CEO of the National Irrigators’ Council(NIC), Steve Whan, says agreement from States to changing the power market’s “Limited Merits Review (LMR) process would be a positive first step toward reforming the industry to focus more on serving consumers and less on generating guaranteed super profits for network operators.
Steve Whan said “unsustainably high electricity prices are compromising the international competitiveness of Australian agriculture. NIC has advocated several policy responses including an affordable and sustainable electricity price of 8 cents per kilowatt – hour for the electrons and 8 cents per kilowatt – hour for the network.
“One of the steps toward reform is changing the LMR. In theory LMR allows parties affected by Australian Energy Regulator (AER) decisions to have the decisions reviewed by the Competition Tribunal.
“Unfortunately, the process fails to allow effective challenge by consumers. The process is inaccessible and costly, meaning it is stacked in favour of network operators who can afford to fund a massive legal team and recover the cost from consumers.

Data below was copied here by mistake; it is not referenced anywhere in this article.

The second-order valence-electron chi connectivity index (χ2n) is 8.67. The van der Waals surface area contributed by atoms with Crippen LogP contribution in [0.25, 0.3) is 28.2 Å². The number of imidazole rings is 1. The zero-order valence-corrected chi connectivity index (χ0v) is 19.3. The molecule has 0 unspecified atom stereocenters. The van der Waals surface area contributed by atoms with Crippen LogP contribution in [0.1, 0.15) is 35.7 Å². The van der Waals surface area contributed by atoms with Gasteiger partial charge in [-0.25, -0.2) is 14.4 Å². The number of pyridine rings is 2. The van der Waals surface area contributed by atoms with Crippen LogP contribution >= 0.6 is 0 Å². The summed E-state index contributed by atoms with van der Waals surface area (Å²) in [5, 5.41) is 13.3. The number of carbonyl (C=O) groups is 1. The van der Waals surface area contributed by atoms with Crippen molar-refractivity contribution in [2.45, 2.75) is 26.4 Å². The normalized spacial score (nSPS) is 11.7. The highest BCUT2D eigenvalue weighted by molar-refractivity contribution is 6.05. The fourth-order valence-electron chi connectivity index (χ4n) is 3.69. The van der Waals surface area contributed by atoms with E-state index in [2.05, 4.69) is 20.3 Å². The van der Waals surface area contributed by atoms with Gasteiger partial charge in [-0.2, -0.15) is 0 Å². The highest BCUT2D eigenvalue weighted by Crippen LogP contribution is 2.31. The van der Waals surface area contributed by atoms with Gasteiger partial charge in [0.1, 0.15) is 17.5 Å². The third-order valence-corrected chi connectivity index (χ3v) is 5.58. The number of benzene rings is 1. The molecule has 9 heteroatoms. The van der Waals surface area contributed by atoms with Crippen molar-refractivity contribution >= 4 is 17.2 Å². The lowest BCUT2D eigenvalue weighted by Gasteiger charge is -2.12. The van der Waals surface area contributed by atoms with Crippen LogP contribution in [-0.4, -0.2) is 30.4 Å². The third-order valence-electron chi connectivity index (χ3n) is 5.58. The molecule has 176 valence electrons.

“Reforming the process, as suggested by the Federal Government, would be a good first step – particularly if it results in an appeals process that is genuinely accessible.”
However, the NIC said, reform needs to go further and thoroughly review the governance structures of Australia’s regulatory oversight framework to ensure it is working efficiently and effectively for the long – term benefit of the Australian economy.
This week we saw a decision from the AER endorsing tariff proposals from Ergon energy in Queensland. The regulator went along with the proposed 10 hour peak period despite being presented with independent evidence by Canegrowers that Ergon had made errors in its pricing calculations.
Steve Whan said “Canegrowers in Queensland went to significant effort and expense to challenge the Ergon tariff proposal and, while their input was acknowledged by AER, the AER could not act. The AER simply assesses whether Ergon’s proposal complies with the rules. It does not have the ability of deciding between the Ergon and Canegrowers proposals. As a “toothless tiger” it cannot improve Ergon’s proposal
“With the LMR the way it is, it would be likely to be an expensive waste of time to attempt any further appeal and that illustrates a system that is stacked against consumers like those in the irrigation sector.”
Media Contact : Steve Whan 0429 780 883
Wednesday 1 March 2017